Your Anger is Your Real Enemy: Cultivating Resilience in Strife

Anger is a valid emotion, one that serves a good and useful purpose. It can drive us toward overcoming obstacles, seeking justice, setting boundaries, and problem-solving. In its proper place, with the right limits set around it, anger can even be a healthy thing. It is certainly healthier, in almost every case, to experience your anger rather than suppress it.

But anger is not meant to be a long-lived emotion. At least not if we intend to be the most actualized and healthy versions of ourselves. When left out to spoil, anger rots into hatred, malice, contempt, and even self-loathing. It poisons our hearts and minds, and then poisons our relationships.

About three years ago, I went through a six-month period of prolonged and profound anger. My marriage was falling apart and we were separated. I felt alone, isolated, and let down. I was convinced that life had dealt me an unfair hand, and I was furious. During that time, I thought I was healing. I believed it. I allowed myself to experience and express my anger without restraint or apology, and it felt so good. Over time, however, I noticed that my relationship with my anger was changing. I was fixated on it, addicted to it. My anger was becoming part of me.

Thankfully, I caught the problem before it did too much damage to my inner well-being and my relationships with others. I began a journey toward healing, both in therapy and in between sessions at home. One of the most important things I did was to purchase the book The Art of Happiness by the Dalai Lama and Howard Cutler.

The entire book is excellent and worth your time to read. But today, I’d like to share a few insights from Chapter 13 entitled Dealing with Anger and Hatred. As we navigate our healing journeys, anger and hate will be things we must necessarily work through, and it’s crucial that we do it well. Here are some of the key insights from the book:

#1. Anger and hate stifle compassion and altruism.

Leaning into anger for long periods of time eventually destroys our virtues. It puts us in a mindset that is incapable of showing compassion toward others and to ourselves.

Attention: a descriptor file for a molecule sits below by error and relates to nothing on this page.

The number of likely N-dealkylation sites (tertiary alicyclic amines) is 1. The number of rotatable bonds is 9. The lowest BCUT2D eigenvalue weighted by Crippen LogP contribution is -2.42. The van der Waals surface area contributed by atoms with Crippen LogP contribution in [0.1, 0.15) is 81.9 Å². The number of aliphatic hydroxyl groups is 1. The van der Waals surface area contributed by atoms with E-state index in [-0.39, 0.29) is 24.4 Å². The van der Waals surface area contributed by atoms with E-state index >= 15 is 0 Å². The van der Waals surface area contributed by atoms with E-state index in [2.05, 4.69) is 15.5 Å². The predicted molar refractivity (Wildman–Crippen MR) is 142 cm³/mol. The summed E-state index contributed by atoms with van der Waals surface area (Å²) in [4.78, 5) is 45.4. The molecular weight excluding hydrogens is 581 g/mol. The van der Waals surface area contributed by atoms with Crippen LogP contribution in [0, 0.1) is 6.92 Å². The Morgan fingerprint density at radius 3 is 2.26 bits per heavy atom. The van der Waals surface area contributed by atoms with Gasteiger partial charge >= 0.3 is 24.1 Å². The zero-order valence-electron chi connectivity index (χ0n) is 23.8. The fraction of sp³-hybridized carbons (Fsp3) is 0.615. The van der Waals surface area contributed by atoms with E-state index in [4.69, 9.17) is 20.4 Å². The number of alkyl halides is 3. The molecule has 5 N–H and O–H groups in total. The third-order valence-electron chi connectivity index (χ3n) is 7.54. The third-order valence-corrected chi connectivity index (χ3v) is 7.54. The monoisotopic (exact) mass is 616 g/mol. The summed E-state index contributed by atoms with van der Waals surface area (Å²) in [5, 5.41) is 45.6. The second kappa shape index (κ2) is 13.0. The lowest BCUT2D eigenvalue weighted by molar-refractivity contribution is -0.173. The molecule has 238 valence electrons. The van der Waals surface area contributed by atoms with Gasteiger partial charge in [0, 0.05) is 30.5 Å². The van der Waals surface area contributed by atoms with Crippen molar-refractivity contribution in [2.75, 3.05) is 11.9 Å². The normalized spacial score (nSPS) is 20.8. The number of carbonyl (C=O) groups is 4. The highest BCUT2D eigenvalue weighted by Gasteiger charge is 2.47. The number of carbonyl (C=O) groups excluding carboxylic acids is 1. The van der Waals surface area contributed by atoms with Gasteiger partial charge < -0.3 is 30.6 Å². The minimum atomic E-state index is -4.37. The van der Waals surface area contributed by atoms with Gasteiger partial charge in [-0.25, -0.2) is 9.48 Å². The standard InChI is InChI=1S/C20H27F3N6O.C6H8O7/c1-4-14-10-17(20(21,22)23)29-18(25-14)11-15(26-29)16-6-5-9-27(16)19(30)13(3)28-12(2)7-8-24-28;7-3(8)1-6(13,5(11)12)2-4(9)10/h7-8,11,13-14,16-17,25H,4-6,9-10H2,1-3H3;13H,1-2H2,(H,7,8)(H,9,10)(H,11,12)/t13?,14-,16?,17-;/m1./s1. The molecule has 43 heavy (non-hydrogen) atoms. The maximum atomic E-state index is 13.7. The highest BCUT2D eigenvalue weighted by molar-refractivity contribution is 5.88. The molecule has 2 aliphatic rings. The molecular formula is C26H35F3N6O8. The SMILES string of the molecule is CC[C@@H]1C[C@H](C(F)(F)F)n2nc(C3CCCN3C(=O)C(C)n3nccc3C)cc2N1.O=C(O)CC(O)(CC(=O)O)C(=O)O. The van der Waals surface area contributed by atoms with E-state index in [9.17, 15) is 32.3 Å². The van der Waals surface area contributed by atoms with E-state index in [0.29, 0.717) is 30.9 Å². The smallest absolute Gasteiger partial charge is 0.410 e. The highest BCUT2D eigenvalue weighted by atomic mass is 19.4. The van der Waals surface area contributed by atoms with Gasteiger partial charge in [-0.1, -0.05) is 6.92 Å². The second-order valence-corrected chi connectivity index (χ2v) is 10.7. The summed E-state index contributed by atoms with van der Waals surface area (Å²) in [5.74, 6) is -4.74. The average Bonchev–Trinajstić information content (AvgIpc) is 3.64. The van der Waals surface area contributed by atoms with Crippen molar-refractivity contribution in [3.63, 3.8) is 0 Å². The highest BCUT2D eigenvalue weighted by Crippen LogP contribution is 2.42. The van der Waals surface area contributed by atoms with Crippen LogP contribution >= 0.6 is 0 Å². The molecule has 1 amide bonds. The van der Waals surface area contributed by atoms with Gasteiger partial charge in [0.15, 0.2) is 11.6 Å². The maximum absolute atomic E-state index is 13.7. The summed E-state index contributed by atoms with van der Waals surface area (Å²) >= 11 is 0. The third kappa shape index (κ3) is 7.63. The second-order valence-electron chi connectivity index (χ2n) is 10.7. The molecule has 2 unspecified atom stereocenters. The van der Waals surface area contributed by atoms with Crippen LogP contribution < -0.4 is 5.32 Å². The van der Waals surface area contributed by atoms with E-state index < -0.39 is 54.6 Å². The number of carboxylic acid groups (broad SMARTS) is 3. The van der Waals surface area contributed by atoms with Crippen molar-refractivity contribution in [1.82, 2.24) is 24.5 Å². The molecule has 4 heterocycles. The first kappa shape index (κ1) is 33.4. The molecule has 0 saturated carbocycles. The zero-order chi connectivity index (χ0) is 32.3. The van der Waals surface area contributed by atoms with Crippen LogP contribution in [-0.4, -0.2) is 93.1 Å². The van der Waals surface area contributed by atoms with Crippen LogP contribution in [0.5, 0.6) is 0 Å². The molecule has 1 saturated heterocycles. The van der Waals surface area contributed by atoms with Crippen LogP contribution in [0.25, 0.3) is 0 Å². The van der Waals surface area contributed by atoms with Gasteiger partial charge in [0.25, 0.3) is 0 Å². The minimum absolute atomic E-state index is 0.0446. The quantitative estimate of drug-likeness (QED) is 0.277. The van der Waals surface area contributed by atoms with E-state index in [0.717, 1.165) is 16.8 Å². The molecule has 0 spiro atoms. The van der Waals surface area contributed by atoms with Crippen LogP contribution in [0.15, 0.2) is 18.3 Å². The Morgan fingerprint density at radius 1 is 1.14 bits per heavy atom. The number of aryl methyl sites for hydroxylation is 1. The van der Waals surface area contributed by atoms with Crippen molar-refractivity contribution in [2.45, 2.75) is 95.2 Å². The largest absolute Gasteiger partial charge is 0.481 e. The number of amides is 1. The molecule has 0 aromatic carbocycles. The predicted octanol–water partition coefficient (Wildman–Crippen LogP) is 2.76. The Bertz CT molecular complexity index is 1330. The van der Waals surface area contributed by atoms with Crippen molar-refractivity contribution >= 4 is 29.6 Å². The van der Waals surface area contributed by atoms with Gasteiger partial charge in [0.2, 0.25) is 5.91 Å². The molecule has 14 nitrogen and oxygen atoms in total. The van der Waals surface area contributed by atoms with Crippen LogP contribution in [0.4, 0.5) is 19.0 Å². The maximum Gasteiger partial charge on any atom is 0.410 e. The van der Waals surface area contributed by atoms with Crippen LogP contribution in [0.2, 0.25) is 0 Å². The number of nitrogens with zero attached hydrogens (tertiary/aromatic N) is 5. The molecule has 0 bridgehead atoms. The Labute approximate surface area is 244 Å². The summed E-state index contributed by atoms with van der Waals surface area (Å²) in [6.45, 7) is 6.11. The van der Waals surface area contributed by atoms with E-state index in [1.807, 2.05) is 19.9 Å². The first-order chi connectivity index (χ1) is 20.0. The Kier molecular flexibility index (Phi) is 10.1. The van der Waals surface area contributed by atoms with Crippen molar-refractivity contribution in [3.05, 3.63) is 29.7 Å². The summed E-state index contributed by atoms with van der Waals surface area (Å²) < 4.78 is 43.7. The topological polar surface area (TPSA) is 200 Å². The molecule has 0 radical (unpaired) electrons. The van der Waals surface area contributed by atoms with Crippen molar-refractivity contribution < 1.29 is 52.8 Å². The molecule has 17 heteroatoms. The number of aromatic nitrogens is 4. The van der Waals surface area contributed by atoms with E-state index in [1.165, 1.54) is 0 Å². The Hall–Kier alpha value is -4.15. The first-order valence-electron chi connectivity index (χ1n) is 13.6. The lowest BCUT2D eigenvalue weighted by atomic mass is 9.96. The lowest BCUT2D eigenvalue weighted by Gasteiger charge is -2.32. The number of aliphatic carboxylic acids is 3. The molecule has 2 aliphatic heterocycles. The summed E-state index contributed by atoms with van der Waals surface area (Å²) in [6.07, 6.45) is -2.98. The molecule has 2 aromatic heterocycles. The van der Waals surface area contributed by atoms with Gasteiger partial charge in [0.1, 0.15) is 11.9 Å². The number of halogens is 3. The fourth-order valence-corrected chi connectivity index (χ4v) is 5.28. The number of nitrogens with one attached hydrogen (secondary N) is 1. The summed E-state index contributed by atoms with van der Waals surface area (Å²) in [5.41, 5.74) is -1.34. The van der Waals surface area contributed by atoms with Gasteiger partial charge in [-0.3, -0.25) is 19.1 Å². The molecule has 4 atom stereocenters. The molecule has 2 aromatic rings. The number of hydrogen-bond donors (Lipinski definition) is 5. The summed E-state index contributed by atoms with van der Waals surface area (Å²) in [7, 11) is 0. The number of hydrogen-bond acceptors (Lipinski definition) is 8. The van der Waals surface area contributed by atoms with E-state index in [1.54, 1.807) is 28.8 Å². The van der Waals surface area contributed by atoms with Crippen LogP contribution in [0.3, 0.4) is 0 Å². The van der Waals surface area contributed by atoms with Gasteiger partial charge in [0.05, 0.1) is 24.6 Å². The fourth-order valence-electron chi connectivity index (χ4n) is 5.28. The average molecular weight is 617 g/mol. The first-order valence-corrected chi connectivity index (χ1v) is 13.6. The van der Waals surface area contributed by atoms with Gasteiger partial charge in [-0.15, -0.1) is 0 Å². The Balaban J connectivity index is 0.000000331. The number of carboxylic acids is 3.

#2. You can’t overcome anger by suppressing it or by acting on it.

Our instincts are to either suppress our anger—shoving it deep down and pretending it doesn’t exist—or to act on our anger by allowing it to gurgle out onto others. Instead, we must work on developing the antidote to anger, which is patience, tolerance, and resilience. These virtues teach us how to keep our anger in perspective, helping us to withstand hardships in a way that is healthy, rational, and proportionate.

#3. Your opponent isn’t the enemy—your anger is.

We always see conflict with others as us versus them. They are our enemy, and our goal is to gain victory over them. But the truth is, any time we engage in battle, it is possible that we will lose. This is bad for our self-esteem and self-image. When we choose to see our anger as the enemy, and to see our fight as overcoming it and finding peace, we will always be victorious. This victory comes, regardless of what happens to our external enemies.

#4. The destructive effects of anger on your body and mind are obvious.

Prolonged anger, hostility, and hatred have a profound effect on our overall well-being. According to the Dalai Lama, anger “obliterates the best part of your brain.” It destroys your peace and presence of mind, clouds your perception of right and wrong, and leads you down paths that stand to harm yourself and others.

#5. Prolonged anger and hate serve no other function than to cause us harm.

Although anger can serve a good purpose in small doses, it only stands to corrupt our own hearts over time. Even if we turn our anger outwards as a means of gaining revenge, we don’t always have control over the outcome. Sometimes, we don’t get the justice we feel we deserve because we live in a world where justice isn’t guaranteed. Other times, we don’t get justice because we have a skewed idea of how bad the harm was and are seeking unjust retribution. Either way, we may not see the justice we seek. So, we can’t count on our anger to ever have consequences on the other person. The only person it stands to harm is ourselves.

#6. Unchecked anger leads to negative consequences for ourselves.

When we act with anger or malice, we often misstep. We behave in ways that feel good at the moment, but that may bring injury, harm, or negative consequences our way. When we respond to the things that make us angry with patience, resilience, and perspective-keeping, we give ourselves the opportunity to make good decisions that don’t lead to self-limiting or self-defeating outcomes.

#7. Self-restraint is a sign of strength, not weakness.

We have a way of perceiving silence and self-control as weakness. We see the most bombastic among us as the ones who are strong, fierce, and brave. Anyone can blow up or seek revenge. That is one of our basest human inclinations. But staying focused, resilient, and patient takes active restraint and self-discipline. These are virtues, not weaknesses.

Ultimately, healing from anger is an inner journey. It’s one that not everyone will choose to take. But if we intend to be our most resilient, healthy, and fulfilled selves, we must do our best to try. Prolonged anger brings nothing but poison to ourselves and our relationships. Peace, patience, and resilience bring perspective and health to both our relationship to self and to others.

Amber Wardell is a doctor of psychology and author who speaks on women’s issues related to marriage, motherhood, and mental health. Subscribe to the free newsletter to get exclusive content delivered to your inbox and to never miss an upload.

Check out her blog called Compassionate Feminism on Psychology Today to join a feminist conversation centered in openness, empathy, and equity.

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